The world’s longest lasting cheese course (lucky us!) continues with a Tumelo Tomme Goat’s Milk cheese (also known as Tumelo Classico) from Juniper Grove Farm in Redmond, Oregon. This is a lovely cheese, with a firmer texture than you might ordinarily find in a goat cheese, which results in something like a goat gouda. It’s a solid, pleasing cheese, with a lot of body in the mouth.
The goat aspect takes a moment to hit you and, when it does, it is equally pleasant and on the mild side. (The Haystack Mountain Queso de Mano, which was on the same plate, is bolder.) There are nutty and sweet, even caramel-like notes, along with an earthy, slightly mushroom-y taste.
Redmond Grove Farm’s owner/cheesemaker, Pierre Kolisch, studied cheesemaking in Normandy with master cheesemaker Francois Durand, and cites European “tomme” cheeses as an influence. (“Tomme” loosely means small cheese from partial milkings, with the “tomme” and “toma” names in particular use in the French and Italian Alps.)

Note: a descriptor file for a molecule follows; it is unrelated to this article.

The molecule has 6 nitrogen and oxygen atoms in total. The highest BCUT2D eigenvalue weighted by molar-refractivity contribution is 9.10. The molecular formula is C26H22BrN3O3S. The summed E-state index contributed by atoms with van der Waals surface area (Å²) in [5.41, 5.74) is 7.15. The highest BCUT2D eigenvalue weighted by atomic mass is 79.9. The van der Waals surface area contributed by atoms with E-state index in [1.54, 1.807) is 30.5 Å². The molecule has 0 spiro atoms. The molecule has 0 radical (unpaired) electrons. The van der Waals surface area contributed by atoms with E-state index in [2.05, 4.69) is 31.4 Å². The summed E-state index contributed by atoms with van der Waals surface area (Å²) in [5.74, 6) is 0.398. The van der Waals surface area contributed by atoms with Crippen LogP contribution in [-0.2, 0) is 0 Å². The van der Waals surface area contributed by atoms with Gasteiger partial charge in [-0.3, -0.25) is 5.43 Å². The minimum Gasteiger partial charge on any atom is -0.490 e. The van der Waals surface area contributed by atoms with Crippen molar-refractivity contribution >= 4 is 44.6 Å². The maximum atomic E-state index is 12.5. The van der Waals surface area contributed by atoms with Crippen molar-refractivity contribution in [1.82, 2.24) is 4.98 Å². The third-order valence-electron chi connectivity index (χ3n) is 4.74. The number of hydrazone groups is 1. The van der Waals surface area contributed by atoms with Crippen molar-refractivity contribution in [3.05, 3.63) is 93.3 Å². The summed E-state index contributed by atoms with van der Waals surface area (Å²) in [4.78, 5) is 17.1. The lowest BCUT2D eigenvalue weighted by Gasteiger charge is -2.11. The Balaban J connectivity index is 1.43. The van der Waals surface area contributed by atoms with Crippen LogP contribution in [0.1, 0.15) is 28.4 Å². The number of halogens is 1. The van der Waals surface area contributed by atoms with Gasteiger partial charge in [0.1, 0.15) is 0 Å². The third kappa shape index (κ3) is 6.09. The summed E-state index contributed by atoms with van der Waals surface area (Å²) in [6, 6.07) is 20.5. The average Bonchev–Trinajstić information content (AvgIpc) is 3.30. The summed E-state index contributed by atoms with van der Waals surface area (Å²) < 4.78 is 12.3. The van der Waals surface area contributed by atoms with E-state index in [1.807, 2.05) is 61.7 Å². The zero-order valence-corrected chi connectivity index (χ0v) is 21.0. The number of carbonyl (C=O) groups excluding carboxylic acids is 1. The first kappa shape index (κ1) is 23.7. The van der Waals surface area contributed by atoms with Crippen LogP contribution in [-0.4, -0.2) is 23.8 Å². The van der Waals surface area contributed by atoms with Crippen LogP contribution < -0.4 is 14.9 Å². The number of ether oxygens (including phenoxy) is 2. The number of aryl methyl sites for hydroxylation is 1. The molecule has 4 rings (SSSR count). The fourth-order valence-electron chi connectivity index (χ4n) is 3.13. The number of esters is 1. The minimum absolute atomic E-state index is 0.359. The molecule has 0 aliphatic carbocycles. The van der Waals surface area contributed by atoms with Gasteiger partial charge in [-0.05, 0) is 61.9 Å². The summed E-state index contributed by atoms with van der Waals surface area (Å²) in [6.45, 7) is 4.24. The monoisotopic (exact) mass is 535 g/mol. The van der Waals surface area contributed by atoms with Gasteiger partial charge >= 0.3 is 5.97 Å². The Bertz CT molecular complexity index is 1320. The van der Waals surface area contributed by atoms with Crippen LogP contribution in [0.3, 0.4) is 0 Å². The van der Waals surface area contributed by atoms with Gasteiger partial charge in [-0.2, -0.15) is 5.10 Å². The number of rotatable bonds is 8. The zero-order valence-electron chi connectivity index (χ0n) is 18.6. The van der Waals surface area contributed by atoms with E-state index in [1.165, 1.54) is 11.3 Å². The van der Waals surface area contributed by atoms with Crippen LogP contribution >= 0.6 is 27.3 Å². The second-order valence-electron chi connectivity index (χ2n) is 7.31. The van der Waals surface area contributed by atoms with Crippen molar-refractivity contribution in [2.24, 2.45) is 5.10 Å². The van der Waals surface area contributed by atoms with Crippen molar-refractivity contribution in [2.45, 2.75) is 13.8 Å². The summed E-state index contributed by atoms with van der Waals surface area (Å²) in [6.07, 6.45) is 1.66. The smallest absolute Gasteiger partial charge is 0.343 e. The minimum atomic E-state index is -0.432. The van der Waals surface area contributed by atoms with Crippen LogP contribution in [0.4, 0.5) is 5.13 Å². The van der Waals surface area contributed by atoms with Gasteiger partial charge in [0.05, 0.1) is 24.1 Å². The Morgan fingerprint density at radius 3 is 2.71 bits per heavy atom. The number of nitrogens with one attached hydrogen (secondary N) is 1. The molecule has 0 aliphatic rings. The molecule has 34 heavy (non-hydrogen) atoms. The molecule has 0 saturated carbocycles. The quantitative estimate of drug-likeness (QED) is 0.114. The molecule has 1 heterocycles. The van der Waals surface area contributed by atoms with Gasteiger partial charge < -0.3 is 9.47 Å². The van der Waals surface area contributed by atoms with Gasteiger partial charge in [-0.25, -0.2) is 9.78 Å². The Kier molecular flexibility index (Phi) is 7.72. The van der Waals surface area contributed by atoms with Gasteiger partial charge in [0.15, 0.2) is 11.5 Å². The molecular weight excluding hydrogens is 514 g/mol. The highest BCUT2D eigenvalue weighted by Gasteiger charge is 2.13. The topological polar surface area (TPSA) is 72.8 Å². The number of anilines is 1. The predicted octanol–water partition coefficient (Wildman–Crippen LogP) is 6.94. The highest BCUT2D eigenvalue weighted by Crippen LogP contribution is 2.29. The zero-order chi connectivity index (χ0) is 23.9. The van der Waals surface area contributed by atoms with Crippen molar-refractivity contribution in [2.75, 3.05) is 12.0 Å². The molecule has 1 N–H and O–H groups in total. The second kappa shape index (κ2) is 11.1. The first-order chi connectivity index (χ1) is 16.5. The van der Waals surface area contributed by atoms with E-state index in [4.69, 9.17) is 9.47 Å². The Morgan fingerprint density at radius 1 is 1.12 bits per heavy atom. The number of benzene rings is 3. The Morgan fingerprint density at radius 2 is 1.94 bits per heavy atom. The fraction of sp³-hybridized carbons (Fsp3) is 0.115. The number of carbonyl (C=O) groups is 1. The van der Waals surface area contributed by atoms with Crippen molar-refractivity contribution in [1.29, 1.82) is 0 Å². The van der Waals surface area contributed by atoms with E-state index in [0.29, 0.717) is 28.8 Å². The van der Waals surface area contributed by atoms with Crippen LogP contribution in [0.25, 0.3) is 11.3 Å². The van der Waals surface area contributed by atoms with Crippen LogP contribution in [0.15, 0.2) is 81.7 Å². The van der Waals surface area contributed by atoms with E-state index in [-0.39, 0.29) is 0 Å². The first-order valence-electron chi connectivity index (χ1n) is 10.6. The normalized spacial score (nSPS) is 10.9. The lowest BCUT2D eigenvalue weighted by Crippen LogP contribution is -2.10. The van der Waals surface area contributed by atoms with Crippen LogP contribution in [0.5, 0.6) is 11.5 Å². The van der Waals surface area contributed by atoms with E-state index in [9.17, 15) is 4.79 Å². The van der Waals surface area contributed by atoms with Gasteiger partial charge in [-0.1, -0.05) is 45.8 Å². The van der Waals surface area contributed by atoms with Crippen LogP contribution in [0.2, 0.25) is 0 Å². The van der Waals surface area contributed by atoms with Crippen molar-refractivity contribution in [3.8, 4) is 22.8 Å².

Tumalo is a raw-milk cheese, made from milk from Redmond Grove’s herd of goats, which feed on alfalfa year-round on beautiful land east of Oregon’s Cascade Mountain range. (Indeed, Tumalo bears the name of a local village.) Kolisch employs traditional farmstead methods in his cheesemaking, such as separating curds from whey, and then brining, stacking and hand-turning the washed-rind cheese, as it ages on pine planks in a dry, cool environment for three months.
The result is this nice, lovingly made goat cheese.
The Tomalo Tomme works well with crackers, grapes, apricots, or a fruity red wine, such as Pinot Noir or Merlot.
Photos by Susan Sachs Lipman